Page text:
Even among haters of postmodernism, it’s tough to find someone who doesn’t possess a soft spot for Ettore Sottsass. That’s in part because the Italian maestro left behind such a varied legacy that includes something suited to everyone’s taste. He was responsible for Olivetti’s Valentine portable typewriter, now a bona fide classic, but he also was one of the founders of the experimental Memphis Group, churning out quirky, sculptural pieces of art-furniture throughout the ’80s. He at once changed with and defined the eras in which he lived, producing work for six decades up until his death in 2008.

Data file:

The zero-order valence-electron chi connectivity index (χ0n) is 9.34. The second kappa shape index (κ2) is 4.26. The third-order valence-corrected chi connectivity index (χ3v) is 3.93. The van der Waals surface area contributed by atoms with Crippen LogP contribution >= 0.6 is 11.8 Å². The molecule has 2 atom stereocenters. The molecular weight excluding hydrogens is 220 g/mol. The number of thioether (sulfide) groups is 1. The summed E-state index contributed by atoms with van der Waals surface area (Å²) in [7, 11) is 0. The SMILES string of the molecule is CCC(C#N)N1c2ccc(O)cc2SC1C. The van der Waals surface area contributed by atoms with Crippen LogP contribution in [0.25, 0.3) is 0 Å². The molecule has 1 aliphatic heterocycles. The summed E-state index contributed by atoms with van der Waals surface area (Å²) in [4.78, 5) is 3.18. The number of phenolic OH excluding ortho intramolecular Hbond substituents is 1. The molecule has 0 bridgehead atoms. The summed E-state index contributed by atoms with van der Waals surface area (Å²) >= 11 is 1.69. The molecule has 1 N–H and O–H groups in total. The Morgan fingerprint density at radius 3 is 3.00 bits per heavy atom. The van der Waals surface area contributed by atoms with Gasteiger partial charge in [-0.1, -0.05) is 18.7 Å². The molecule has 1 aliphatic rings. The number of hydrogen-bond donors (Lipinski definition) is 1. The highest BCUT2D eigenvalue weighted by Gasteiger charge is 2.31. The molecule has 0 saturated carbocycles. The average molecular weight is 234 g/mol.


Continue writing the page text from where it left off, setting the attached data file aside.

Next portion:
A show at New York’s Friedman Benda gallery, Ettore Sottsass: A Survey, 1992–2007, celebrates the last 15-year leg of his career, which was marked by an enduring appreciation of bold color, traditional craft, and totem-like stacks. Few designers enjoyed exploring materials more than Sottsass, mixing and matching them with artistic vision and artisanal know-how.
Check out slide show for a selection from the show; see them in person here before August 10.
[All photos courtesy of Friedman Benda]